Quick exercises for a busy NDIS support worker

4-minute read – NDIS Carers Series – NDIS Support Worker Exercises

As each year comes to an end, and we enter a new year feeling just a little older and a little more tired, many of us make promises that we will look after ourselves more in the future.

If you’re anything like us, you have a good talk to yourself and promise, “Ok, next year, I will eat better, I will exercise more, I will take the time to have at least a few minutes to myself regularly to clear my mind.”

And the list goes on, “I will budget better and save more, I will spend more time with family and friends, I will eat out less…”

The fact is, life is so busy, especially as a shift-based NDIS care worker, that it would be almost impossible for any grown adult to keep all of those promises and still manage to do everything an adult has to do.

What we can do, is focus on one or two areas each year, and work some simple, maintainable solutions into our day-to-day lives.

The more these solutions complement our existing routines, rather than disrupt them, the more likely we are to stick with them.

This month, we spoke to fitness expert, Jess Lee, who provides training and support to adults of all ages in Sydney’s west.

As a busy mother of a one-year-old and a six-year-old, and having worked with clients who have shift jobs, Jess understands the challenges of staying physically fit.

“For myself, and for many of my clients, finding the time to exercise, even that twenty minutes per day all the TV ads talks about, is a challenge all of its own. But I have found, if I combine exercise with other activities I have to do, I can kill two birds with one stone.”

Based on our interviews with NDIS support workers, we know you can relate, with respondents telling us again-and-again that exercise and looking after yourselves just isn’t often a priority.

To help ensure you can slide on into next year feeling more physically fit and healthy, we worked with Jess to put together a simple exercise routine that adds in a little stretch here and there, among your normal daily activity.

1.    Morning exercises for NDIS support workers

While saying ‘morning’ and ‘exercise’ can be all too much for some people, actually, a few stretches and a little elevation of the heart rate can help you feel less tired than no activity at all.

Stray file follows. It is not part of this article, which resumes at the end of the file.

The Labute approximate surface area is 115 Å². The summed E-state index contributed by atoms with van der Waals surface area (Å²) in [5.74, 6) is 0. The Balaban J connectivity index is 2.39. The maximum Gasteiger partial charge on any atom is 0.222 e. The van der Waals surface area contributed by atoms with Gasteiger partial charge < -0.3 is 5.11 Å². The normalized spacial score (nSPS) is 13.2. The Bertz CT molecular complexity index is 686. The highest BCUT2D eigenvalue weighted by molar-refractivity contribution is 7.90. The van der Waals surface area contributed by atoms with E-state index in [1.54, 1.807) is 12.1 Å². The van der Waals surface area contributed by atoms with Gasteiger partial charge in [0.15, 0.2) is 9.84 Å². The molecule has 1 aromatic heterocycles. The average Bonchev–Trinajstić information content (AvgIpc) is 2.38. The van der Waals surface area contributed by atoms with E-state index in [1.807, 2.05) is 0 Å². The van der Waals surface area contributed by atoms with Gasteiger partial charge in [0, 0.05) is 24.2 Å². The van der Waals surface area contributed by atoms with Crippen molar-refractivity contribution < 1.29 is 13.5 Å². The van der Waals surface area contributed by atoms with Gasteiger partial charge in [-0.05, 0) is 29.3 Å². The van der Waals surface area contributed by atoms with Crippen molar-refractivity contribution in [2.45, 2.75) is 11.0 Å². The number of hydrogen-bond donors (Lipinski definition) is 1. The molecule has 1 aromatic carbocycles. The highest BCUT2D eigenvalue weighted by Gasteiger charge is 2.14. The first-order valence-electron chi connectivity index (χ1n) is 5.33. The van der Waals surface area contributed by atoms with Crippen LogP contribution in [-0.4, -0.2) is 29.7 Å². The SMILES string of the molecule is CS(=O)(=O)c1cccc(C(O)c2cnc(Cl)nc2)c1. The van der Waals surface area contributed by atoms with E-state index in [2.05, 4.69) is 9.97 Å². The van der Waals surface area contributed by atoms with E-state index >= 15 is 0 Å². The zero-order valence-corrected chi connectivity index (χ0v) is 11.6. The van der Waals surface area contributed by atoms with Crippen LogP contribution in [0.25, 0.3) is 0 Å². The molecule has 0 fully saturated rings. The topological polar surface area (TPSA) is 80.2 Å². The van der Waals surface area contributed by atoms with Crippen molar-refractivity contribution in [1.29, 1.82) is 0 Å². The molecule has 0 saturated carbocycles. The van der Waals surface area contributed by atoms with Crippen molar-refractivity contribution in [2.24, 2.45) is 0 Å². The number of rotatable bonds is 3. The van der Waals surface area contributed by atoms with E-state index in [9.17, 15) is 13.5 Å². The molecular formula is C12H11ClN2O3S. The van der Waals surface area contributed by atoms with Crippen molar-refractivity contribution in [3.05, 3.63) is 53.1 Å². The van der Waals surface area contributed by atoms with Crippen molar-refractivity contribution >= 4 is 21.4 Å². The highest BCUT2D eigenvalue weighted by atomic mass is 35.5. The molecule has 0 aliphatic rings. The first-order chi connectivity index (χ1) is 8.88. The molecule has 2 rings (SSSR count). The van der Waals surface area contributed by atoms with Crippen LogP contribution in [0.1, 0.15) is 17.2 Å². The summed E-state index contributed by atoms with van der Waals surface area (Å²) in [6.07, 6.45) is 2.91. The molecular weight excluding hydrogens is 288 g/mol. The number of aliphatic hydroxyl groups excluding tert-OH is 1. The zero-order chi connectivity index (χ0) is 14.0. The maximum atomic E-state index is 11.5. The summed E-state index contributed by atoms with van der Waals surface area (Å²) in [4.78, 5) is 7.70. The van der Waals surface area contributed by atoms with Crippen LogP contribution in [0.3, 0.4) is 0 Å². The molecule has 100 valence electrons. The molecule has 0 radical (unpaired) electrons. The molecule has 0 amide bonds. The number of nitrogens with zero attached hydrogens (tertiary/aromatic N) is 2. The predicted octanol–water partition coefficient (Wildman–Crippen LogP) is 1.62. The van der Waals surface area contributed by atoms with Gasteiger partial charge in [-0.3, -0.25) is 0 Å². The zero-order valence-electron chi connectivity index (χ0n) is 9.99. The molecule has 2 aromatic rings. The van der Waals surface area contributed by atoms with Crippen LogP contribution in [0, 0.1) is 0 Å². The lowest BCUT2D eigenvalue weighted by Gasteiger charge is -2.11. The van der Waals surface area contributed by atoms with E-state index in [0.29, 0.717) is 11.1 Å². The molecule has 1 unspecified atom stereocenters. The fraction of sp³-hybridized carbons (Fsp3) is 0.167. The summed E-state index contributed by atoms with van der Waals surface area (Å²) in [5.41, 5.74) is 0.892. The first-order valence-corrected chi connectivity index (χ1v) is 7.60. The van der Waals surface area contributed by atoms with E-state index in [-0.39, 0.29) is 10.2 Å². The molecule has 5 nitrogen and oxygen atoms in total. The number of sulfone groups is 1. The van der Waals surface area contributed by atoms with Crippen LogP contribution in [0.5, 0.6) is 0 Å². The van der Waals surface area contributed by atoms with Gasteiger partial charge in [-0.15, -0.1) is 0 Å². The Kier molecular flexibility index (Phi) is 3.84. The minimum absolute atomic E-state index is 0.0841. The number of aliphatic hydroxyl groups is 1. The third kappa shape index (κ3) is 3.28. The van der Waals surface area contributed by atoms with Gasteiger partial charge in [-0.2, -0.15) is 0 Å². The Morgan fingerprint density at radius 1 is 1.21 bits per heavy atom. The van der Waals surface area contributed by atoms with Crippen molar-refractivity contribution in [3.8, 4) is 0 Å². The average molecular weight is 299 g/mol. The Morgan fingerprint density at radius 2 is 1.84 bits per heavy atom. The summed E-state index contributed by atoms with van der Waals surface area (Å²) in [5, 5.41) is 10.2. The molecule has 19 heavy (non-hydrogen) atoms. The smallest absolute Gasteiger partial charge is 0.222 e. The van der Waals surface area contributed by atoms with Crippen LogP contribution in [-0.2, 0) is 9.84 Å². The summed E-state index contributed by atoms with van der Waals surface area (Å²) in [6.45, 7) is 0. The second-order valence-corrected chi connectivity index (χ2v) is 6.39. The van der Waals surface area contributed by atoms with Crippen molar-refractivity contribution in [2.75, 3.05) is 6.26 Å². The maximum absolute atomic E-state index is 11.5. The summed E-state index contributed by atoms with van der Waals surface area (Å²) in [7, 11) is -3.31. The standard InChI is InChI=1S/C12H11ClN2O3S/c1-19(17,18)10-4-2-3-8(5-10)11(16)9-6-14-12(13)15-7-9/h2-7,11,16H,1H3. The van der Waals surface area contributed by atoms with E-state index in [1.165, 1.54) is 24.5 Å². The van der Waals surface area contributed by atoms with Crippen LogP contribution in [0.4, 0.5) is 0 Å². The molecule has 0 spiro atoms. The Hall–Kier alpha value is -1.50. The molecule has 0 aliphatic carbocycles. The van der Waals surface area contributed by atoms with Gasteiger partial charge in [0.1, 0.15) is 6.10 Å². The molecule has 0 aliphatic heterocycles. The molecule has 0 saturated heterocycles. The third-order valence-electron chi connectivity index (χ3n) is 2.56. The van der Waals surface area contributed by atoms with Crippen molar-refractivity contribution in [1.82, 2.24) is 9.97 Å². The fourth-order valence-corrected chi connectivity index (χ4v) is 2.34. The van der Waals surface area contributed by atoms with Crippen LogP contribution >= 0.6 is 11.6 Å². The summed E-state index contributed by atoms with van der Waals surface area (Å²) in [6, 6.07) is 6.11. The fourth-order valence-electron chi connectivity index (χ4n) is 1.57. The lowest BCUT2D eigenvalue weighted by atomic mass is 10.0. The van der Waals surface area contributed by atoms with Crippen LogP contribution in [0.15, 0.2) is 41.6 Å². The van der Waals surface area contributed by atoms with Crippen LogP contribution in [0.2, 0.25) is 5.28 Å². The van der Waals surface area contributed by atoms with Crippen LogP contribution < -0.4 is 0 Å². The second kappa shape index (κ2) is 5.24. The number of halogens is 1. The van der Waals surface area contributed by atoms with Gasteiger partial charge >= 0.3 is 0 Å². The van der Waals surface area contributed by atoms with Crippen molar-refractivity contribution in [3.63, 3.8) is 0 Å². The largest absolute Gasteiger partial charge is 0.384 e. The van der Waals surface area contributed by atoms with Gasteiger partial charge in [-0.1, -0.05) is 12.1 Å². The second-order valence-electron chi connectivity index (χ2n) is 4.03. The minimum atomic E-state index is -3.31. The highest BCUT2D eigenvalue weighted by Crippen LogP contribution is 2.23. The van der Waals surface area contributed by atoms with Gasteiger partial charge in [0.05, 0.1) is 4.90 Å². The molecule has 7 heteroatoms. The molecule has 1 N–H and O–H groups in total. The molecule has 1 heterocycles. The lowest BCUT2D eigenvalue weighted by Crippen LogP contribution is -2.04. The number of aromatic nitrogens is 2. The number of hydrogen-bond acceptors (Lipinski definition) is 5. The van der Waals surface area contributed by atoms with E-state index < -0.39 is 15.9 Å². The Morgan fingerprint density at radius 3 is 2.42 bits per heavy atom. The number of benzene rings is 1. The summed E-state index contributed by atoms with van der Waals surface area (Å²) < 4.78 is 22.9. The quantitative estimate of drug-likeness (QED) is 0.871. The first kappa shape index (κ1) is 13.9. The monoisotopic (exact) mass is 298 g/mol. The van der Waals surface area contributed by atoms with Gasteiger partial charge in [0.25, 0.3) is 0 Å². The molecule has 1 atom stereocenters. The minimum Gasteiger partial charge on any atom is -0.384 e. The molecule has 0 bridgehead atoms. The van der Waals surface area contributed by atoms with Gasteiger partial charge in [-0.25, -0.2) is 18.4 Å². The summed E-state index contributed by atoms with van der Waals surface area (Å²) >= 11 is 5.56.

“Sometimes, starting the day with a bit more energy can actually promote more energy,” Jess says. “On the other side, if we start sluggish and stay sluggish, there’s every chance we won’t feel anything but sluggish all day!”

Jess suggests kicking off your exercise routine at breakfast.

“When I’m making my breakfast, I take a couple of minutes to do some simple shoulder presses with our 2 or 3 litre milk cartons before popping the milk on my breakfast.”

“I have a small frame, and pick up kids all day, so, like NDIS support workers, I need to have strength and resilience in my shoulders and upper body.”

“After a couple of reps, I switch it up and do some bicep curls with those milk cartoons. The weight isn’t intense at all, so there is little-to-no-risk of injury, but it is enough to wake our arms up in the morning!”

“To finish off my morning routine, I will often work in some deep lunges while I hang my washing, and I try to get in 80 squats while I brush my teeth. This simple routine, works your upper and lower body, and gets you ready for an action-packed day.”

2.    Exercising while at work

Our working hours take up most of our day, in fact, most of us spend more time at work then we do anywhere else.

With this in mind, if you can add a little exercise into your working day, you can tick it off your list of to-dos and have more time to relax when you get home after your shift.

“Getting to work is a great opportunity to exercise. If you can, walk or jog to work or to the next public transport stop. This not only introduces some activity, but gives you a rare chance to get some sun and fresh air, if your job keeps you cooped up inside all day,” says Jess.

“Once at work, the best time to add in some exercise is at lunch – see if you can get your colleagues on board with a tricep dip challenge each day!”

“This is a really simple exercise and can be done by standing in front of a chair as though you will sit on it, taking one big step forward, placing your hands behind you on the chair, then dipping down and standing back up. See how many you and your colleagues can get in before the microwave pings!”

“You can also elevate the heart rate by skipping, doing jumping jacks or doing some high knee running on the spot while your food warms up.”

“Many workplaces also have stairs, so adding a few calf extensions or lunging by taking multiple stairs at once every time you go up and down those stairs, will be good for the legs and glutes.”

3.    Exercising after work

If you’re anything like us, the only thing you want to do when you finally get home, is sit on the couch and binge watch some Netflix.

“Well,” Jess says, “you can still binge watch your favourite show, you should just do it from the floor!”

“Try lying on your stomach and running a few reps of skydive or superman stretches, which are great for your core or adding in some bridges, sit ups or crunches.”

“At the end of the day, when you combine everything you’ve done, you have taken care of your upper body, core, back, legs and glutes, and you haven’t really added any extra time to your day or paid for an expensive gym membership.”

As an NDIS support worker, especially for those of you working multiple jobs or for multiple employers, time is tight.

But with more of you noting your own physical health can come a distant second, and can be a concern, these simple exercises can help you look after yourself while looking after others.

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